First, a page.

Accessibility: Guidelines and Resources - HOSSTED

Accessibility: Guidelines and Resources

This tutorial covers basic principles of Accessibility, along with important guidelines for the process.

 

An excellent primary resource for Accessibility is: Accessibility Fundamentals with Rob Dodson.

 

The tutorial contains 3 sections:

1. Accessibility: Basic Guidelines

 

2. Important Points Regarding Writing  Accessible Code.

 

3. Resources for Extra Knowledge

 

1. Accessibility: Basic Guidelines
 

The goal of accessibility is to turn a website into accessible pages that a screen reader can read

 

This can be achieved by the following step-by-step process:

 

1.1  HTML from your code is loaded to the browser and creates the page’s structure.

 

1.2  CSS is loaded in order to add design.

 

1.3.  JS is loaded in order to make your page interactive. Here the DOM (document object model) is created.

 

By this stage, the website is ready for the “normative” users.

 

There is a common misconception that this is the end of the processing of your code by the browser, but there is one last step:

 

1.4  The browser creates the “accessibility object model”. This is basically a tree of elements like the DOM, but with extra information that a screen reader needs in order to know what to read to the user. For example: features like the name of the element, element type (button, checkbox, etc.), and important features (button clicked, text area content, etc.).

 
2. Important Points Regarding Writing Accessible Code:
 

2.1 Use native HTML elements. Native HTML elements (button, checkbox, etc., instead of div for everything) have features which help screen readers read correctly whatever is written in the page. This enables you to use an element that behaves with the logic you need. Generic elements will usually add no important information for the screen reader.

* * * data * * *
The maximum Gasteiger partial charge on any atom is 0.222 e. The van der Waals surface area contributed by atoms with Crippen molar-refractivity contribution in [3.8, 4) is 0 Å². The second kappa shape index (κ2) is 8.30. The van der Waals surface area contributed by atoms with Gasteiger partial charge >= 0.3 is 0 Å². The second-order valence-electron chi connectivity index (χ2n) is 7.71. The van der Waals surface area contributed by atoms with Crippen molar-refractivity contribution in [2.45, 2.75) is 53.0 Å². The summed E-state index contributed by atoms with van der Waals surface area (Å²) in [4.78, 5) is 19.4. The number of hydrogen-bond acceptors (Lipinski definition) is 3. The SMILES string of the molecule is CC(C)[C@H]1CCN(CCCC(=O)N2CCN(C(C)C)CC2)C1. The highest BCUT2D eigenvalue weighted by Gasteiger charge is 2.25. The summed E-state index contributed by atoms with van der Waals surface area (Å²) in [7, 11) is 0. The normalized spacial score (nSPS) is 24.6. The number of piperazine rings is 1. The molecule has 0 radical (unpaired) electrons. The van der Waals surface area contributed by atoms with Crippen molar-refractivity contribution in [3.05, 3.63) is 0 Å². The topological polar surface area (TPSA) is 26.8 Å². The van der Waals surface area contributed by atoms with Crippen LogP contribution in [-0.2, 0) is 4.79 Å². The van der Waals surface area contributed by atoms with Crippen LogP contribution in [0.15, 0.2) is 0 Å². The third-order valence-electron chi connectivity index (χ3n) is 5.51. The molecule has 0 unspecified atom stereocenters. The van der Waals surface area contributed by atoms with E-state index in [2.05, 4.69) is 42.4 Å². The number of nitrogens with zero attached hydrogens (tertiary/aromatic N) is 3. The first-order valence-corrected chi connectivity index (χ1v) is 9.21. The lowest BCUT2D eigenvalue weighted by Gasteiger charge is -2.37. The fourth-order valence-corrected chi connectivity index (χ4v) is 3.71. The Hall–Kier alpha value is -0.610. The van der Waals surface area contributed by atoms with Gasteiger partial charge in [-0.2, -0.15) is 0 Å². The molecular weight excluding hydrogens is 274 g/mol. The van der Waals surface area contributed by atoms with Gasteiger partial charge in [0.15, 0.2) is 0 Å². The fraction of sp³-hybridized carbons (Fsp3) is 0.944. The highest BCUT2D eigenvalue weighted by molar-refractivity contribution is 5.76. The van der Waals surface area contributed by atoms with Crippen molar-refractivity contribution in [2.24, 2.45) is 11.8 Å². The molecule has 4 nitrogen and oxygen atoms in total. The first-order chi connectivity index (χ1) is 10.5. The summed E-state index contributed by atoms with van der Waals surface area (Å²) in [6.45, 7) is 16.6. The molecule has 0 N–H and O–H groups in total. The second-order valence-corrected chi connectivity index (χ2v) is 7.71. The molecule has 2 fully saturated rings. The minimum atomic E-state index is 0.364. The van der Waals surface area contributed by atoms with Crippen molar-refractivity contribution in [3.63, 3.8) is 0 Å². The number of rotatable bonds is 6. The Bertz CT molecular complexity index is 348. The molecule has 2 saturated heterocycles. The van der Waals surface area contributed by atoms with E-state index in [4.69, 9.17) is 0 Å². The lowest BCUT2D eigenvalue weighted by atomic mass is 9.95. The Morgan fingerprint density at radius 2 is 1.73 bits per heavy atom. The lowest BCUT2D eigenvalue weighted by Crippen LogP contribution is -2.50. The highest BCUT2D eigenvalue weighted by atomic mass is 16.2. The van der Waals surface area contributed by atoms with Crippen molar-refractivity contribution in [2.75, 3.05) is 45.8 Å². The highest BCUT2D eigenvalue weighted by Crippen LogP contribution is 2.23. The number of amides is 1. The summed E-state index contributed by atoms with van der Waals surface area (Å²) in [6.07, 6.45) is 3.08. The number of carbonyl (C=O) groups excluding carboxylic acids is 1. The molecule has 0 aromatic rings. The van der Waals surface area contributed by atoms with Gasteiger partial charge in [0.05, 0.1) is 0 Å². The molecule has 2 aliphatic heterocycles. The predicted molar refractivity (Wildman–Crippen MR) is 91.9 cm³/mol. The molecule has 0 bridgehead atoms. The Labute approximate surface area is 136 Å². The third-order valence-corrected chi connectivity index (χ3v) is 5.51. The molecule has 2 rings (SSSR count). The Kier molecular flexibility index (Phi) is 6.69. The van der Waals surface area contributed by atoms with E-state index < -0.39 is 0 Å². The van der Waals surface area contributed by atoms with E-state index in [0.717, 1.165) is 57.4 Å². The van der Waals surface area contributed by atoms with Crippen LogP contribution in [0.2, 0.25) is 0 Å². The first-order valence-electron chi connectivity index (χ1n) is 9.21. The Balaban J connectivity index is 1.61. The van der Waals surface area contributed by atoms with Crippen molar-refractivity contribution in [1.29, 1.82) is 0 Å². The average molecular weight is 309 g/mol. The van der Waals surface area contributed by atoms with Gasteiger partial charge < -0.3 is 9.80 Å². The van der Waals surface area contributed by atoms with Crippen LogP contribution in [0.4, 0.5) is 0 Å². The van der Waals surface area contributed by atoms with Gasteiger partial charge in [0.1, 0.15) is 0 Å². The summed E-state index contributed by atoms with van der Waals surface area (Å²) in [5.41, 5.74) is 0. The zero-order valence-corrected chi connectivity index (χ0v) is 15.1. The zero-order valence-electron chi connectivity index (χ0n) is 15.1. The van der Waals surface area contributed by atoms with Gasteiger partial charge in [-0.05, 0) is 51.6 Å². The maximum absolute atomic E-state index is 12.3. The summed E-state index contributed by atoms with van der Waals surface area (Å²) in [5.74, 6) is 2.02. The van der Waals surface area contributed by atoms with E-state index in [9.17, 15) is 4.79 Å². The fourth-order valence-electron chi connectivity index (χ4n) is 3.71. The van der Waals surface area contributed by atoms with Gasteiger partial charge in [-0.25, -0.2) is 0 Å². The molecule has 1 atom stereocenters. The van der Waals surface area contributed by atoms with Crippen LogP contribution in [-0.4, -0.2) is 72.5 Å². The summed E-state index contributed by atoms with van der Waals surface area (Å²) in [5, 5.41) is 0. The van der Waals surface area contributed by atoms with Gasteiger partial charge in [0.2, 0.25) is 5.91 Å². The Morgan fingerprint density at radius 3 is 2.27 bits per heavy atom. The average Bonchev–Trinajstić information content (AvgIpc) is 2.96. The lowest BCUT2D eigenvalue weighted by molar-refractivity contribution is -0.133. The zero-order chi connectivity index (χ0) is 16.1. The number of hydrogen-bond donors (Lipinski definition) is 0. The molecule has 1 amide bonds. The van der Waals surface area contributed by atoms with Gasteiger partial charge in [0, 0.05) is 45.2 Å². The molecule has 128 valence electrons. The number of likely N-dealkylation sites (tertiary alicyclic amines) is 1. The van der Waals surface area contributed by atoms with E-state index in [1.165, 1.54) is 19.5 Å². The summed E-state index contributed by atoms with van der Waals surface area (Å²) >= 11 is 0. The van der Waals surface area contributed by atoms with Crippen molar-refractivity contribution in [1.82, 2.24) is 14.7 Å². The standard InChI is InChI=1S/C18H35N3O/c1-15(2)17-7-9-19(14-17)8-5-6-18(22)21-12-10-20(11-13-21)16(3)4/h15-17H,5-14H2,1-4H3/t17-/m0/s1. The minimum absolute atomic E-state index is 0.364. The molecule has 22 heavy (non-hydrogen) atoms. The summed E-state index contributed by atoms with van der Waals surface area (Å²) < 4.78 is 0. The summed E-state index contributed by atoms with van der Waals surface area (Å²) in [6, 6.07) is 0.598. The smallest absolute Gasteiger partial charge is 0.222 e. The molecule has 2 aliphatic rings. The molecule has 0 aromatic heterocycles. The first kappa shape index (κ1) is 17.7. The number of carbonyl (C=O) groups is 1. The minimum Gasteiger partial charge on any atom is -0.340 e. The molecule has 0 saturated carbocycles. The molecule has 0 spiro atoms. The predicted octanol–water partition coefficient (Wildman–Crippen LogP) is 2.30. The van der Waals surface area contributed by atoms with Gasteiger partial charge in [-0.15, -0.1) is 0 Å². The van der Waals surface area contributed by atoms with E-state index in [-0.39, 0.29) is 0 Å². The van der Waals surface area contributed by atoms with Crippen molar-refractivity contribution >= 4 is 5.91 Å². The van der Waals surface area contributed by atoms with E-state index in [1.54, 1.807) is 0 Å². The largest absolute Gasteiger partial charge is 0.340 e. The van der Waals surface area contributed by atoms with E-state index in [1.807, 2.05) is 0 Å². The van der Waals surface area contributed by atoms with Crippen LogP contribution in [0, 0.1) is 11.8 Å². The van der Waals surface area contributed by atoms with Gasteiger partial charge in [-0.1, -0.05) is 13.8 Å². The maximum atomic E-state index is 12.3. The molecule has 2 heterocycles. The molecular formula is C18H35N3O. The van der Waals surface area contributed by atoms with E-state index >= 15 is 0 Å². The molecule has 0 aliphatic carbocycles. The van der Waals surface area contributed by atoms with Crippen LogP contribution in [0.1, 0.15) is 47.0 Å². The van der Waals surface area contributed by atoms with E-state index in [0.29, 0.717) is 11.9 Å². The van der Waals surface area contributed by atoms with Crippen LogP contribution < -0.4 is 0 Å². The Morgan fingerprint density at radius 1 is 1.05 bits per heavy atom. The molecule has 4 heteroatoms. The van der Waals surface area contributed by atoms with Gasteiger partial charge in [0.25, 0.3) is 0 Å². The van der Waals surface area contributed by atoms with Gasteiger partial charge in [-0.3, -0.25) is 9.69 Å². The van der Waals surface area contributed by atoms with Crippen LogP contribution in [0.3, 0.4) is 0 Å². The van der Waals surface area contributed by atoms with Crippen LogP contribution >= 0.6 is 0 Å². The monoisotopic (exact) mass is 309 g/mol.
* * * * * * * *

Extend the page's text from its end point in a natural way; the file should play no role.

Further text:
2.2 WAI-ARIA attributes. These attributes give you the option to add or edit accessibility information of elements. One should use these attributes when the basic HTML element doesn’t provide enough information for the user to understand what is displayed on the screen.

 

Examples of WAI-ARIA attributes:

 

aria-label: names the element

 

aria-required: specifies if the element is required

 

* It is important to remember that ARIA attributes only affect accessibility information and nothing else.

 

Additional Tips:

 

1. Use the accessibility tool inside chrome dev tools in order to see live information about accessibility in a page.

 

2. If you create an element with custom behavior and you want to know what accessibility attributes it needs to have, click on the following link to a website that has many examples of custom elements and the accessibility attributes that they should have:

 

https://www.w3.org/TR/wai-aria-practices-1.1/

 

3. Using aria-labelledby should be the first choice before using aria-label. aria-label should be used only when there’s no text on the screen that correctly describes the specific element. For example: an “X” button should use aria-label.

 

4. Do not skip over headings levels (h1,h2 etc.) Start with h1 and every time there’s a more minor heading, lower the level by one.

 

5. As a rule, screen reader only focuses on interactive elements (buttons, checkboxes etc.). So if you want your screen reader to focus on non-interactive elements, we should use the attribute “tabIndex”.

 

6. There is no need to add aria-label to text elements. Screen readers read their content automatically.

 
3. Resources for Extra Knowledge:
 

3.1  A video explaining all the basic main concepts: Accessibility Fundamentals with Rob Dodson

 

3.2 Playlist of videos explaining many accessibility subjects:

 

Introducing A11ycasts! — A11ycasts #01

 

3.3  Creating accessible forms using Formik:

 

Accessible Formik forms – DEV Community

 
 

Ido Avnir, Linnovate

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